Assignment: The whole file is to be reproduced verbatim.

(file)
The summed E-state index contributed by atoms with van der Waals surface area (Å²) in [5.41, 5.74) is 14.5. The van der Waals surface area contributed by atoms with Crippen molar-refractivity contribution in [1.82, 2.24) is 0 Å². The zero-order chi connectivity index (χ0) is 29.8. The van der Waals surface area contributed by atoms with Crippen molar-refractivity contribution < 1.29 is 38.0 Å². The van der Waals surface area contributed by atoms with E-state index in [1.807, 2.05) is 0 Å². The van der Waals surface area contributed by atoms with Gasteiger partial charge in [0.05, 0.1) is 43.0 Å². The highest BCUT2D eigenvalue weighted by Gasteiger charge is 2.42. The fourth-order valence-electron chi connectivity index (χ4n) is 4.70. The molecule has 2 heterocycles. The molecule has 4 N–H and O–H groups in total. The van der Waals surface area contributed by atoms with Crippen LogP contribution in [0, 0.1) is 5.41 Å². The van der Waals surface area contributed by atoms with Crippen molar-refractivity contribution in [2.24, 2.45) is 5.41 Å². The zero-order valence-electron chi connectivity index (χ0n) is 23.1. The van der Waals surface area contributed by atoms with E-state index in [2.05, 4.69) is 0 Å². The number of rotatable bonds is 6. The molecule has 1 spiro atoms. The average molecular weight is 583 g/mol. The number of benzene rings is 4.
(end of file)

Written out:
The summed E-state index contributed by atoms with van der Waals surface area (Å²) in [5.41, 5.74) is 14.5. The van der Waals surface area contributed by atoms with Crippen molar-refractivity contribution in [1.82, 2.24) is 0 Å². The zero-order chi connectivity index (χ0) is 29.8. The van der Waals surface area contributed by atoms with Crippen molar-refractivity contribution < 1.29 is 38.0 Å². The van der Waals surface area contributed by atoms with E-state index in [1.807, 2.05) is 0 Å². The van der Waals surface area contributed by atoms with Gasteiger partial charge in [0.05, 0.1) is 43.0 Å². The highest BCUT2D eigenvalue weighted by Gasteiger charge is 2.42. The fourth-order valence-electron chi connectivity index (χ4n) is 4.70. The molecule has 2 heterocycles. The molecule has 4 N–H and O–H groups in total. The van der Waals surface area contributed by atoms with Crippen LogP contribution in [0, 0.1) is 5.41 Å². The van der Waals surface area contributed by atoms with Crippen molar-refractivity contribution in [2.24, 2.45) is 5.41 Å². The zero-order valence-electron chi connectivity index (χ0n) is 23.1. The van der Waals surface area contributed by atoms with E-state index in [2.05, 4.69) is 0 Å². The number of rotatable bonds is 6. The molecule has 1 spiro atoms. The average molecular weight is 583 g/mol. The number of benzene rings is 4.